Vapers Digest 11th January, 2017
Wednesday’s News at a glance:
Value of ‘heat not burn’ smoking technology stalling BAT buyout – Oliver Kershaw: If the truth can be found anywhere, it can be found everywhere – Governments Are Banning A Product That Could Save Millions Of Lives – Pennsylvania’s Vape Tax ~ Chris Hughes Interview – Stefan Didak: The FDA dropping its deeming regulations has caused a full stop on continued innovation –The more things change, the more they stay the same -FDA Says Explaining the Main Advantages of E-Cigarettes Would Confuse Consumers – Ecigs Don’t Fill Casualty Departments -NSP Daily Digest
The Telegraph / Christopher Williams
The slow-burn negotiations between British American Tobacco (BAT) and Reynolds, the American maker of Camel cigarettes, towards a £38bn merger are stuck on the value of new technology, it has been claimed.
BAT, which already owns 42pc of Reynolds, bid $56.50 per share in a mix of cash and stock in October, but was rejected.
Vaping Post / Jérôme Harlay
Oliver Kershaw: On face value I suppose you’d call it a tie between the FDA regulations and the RCP report on vaping. However, I’m going to call it for the RCP report (after all, the FDA regs were originally announced in 2014!). The report was a direct result of the science-led work of a number of Europeans who have diligently sought the truth and put their professional lives on the line. It’s really quite extraordinary that this has occurred at all.
Daily Caller / Lekshmi Nair
Governments around the world are hotly debating whether e-cigarettes and vaping products are valuable tools to help people to quit smoking, or a harmful menace that may lead to more tobacco use and cause other health problems.
Even the United Nations’ global health arm, the World Health Organization (WHO), is considering whether e-cigarettes, which are handheld electronic devices that vaporize a flavored liquid that typically contains nicotine, should be banned.
Black Note / Fergus Mason
In the dismal tide of anti-vaping legislation that’s spreading across the USA there are a few places that stand out as particularly bad. Indiana, for example, where the licensing requirements are so blatantly rigged that the FBI is apparently investigating. In California the state’s hyperactive (and cash-strapped) anti-tobacco lobby is increasingly forcing vapers into the smoking areas they thought they’d managed to leave.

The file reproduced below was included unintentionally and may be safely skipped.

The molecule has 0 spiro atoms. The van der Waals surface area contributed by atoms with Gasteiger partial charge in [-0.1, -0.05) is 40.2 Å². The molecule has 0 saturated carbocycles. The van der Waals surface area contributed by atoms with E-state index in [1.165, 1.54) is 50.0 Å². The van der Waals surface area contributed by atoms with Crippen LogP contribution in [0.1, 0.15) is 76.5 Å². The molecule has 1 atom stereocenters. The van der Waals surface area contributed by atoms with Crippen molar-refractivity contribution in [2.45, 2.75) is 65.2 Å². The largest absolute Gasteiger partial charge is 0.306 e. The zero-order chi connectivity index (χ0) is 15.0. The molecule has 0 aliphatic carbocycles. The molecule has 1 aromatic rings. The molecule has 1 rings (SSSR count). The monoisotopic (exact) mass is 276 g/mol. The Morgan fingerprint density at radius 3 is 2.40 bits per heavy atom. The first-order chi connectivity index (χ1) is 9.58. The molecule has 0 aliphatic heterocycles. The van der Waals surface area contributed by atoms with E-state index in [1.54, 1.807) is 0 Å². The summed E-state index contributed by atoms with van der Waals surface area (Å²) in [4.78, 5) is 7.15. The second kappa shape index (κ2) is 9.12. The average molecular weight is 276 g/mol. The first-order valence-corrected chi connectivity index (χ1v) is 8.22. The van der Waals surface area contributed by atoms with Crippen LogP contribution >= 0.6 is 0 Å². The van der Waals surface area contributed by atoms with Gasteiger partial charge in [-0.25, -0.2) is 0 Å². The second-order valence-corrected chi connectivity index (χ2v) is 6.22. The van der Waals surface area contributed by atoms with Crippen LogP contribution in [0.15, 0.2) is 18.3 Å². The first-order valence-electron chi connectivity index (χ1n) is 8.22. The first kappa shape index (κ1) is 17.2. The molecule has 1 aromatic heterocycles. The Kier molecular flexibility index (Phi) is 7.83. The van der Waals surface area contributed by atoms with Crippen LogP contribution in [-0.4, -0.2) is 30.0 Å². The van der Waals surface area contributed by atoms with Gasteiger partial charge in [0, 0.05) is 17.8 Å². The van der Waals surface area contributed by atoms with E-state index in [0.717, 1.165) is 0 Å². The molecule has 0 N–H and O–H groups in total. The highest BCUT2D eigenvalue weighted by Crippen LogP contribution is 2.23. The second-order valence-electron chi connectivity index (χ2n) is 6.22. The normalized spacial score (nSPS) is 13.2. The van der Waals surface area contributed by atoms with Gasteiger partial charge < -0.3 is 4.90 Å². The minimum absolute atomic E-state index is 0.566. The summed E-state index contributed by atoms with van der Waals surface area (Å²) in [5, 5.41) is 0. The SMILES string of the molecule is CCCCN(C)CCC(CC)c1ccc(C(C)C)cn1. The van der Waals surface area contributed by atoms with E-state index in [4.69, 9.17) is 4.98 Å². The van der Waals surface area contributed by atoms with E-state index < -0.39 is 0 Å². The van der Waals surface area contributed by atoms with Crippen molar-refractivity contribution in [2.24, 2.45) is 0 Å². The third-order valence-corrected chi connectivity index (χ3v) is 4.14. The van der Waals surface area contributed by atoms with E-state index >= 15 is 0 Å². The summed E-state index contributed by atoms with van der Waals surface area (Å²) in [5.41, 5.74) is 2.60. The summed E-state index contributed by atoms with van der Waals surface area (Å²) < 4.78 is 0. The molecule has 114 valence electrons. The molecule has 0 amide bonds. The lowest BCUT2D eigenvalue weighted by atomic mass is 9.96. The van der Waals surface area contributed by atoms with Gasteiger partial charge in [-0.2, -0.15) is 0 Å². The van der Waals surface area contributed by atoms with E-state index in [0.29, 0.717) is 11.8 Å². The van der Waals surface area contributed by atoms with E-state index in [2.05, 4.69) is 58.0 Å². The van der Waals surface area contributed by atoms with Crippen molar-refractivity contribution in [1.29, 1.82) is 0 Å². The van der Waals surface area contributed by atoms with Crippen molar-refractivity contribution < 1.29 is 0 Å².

And then there’s Pennsylvania.
Stefan Didak: The FDA dropping its deeming regulations has caused a full stop on continued innovation
Vaping Post / Jérôme Harlay
Now we are in 2017, what do you retain from the year 2016?
Stefan Didak: I think the most significant event in vaping in 2016 was the FDA dropping its deeming regulations and starting the ticking clock on all the steps industry stakeholders need to take in order to be compliant. This is, of course, not a positive event, but it is the one thing that happened in 2016 that had the most impact and has caused a lot of confusion, uncertainty, but most of all a full stop on continued innovation for the product category.
ACVA /Nancy Sutthoff
Just over a week into the New Year and I feel like I am trapped in a scene from “Groundhog Day” the movie…with Bill Murray?
The past two years it has been the same routine/game plan with Public Health – Quitlines and Public Health services pay a ridiculous amount of money for adverts in the media offering support for smokers……
Coming to a Cinema near You – Reserve your tickets Now!
Jérôme Harlay, VapingPost
There have been many interesting findings, this year. We know more and more about the users, the motivations, the efficacy of the products, more surveys, more cross-sectional data and more cohorts studies. This allows us to follow the users in time and see understand they use the products and why they change their patterns of use. We also know more about the use by youth.
“Nicotine delivery to users from cigarettes and from different types of e-cigarettes”https://t.co/5ubYHTjgnc
— Frank Baeyens (@FBaeyens) January 11, 2017
Reason / Jacob Sullum
In a “clarification” published this week in the Federal Register, the Food and Drug Administration indicates that e-cigarettes cannot legally be sold as tools to quit smoking unless their manufacturers go through the prohibitively expensive process of getting them approved as new pharmaceutical products.
Planet of the Vapes / Mawsley
Stunningly stupid actions by one mother and father fuel an article in the Annals of Emergency Medicine journal. This led to the creation of a press release, explaining the article in brief, for media outlets. They, in turn, spin the story to make it look as though casualty departments are being flooded with poisoned children.